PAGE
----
In terms of texture synthesis, satisfying this criterion tends to guarantee that if a data frame, e.g., a video image or an acoustic sample, at time t is realistic, then frame t+k is also realistic. In a balanced model, the channels in the state vector are uncorrelated over time, i.e., an expectation E(x We begin with an eigen-coded observation matrix Y We assume, without loss of generality, that Y≐[y We use the notation The Procrustes problem is solved with an singular value decomposition (SVD):
In practice we use truncated subspaces in every step of the factorization. Because our matrices are all derived from SVD or eigen-analysis, the columns of In the Procrustes problem, the singular values σ _{i} ^{r} log(1−σ_{i} ^{2}).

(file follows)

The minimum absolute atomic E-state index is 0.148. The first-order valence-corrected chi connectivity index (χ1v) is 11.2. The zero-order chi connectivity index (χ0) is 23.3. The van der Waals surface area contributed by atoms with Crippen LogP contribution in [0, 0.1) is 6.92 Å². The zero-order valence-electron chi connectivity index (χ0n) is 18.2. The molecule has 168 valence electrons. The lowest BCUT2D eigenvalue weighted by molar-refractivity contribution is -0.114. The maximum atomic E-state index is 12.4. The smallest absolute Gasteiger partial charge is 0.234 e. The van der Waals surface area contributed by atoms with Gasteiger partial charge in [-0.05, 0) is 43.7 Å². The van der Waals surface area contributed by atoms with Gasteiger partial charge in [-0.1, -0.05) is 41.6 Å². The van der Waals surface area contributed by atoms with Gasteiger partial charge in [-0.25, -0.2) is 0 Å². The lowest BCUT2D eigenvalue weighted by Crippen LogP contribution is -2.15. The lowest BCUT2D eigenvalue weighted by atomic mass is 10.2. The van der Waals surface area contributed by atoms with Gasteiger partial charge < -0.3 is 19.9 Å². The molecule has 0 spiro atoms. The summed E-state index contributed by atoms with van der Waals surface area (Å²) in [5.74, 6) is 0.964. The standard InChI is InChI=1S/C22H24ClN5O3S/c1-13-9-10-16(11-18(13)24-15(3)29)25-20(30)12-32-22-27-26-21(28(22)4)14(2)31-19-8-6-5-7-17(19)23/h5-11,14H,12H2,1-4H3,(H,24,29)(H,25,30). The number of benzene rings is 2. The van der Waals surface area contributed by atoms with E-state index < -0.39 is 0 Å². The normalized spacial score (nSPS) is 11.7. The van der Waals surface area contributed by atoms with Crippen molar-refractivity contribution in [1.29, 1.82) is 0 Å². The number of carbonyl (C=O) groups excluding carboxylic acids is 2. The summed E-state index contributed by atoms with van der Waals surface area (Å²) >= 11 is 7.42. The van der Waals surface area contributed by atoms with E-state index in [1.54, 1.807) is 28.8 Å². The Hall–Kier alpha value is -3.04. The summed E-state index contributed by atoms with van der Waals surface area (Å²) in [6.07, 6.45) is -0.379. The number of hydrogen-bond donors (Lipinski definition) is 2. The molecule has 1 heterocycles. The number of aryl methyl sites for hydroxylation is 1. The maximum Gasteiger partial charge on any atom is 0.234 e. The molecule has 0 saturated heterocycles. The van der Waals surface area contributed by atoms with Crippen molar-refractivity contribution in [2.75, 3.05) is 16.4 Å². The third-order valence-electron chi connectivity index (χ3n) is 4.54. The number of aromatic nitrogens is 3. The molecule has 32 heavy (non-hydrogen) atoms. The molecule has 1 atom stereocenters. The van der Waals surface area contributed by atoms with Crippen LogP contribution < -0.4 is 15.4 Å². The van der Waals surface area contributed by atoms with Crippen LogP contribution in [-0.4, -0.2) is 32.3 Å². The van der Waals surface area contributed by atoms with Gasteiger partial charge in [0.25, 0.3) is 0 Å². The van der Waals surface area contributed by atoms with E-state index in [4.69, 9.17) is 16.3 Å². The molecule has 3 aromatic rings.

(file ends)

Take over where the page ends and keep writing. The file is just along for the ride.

A truncation can be estimated automatically for this expression. The truncation maximizes the mutual information between the past and future signal while minimizing the mutual information between the past and future noise, which, in ideal conditions, is zero. Synthesizing from an LDS Referring now to Keyframing The linear quadratic regulator (LQR) This is generalized for optimal tracking, where the goal is to make the state x For keyframing, we further generalize the optimal tracker to have a unique energy metric R The control law, which optimizes this cost function, is described in Appendix B. Because the natural systems, e.g., videos of scenes and recorded sound effects that we are modeling do not have measurable inputs, the state noise channel Eigen-decompose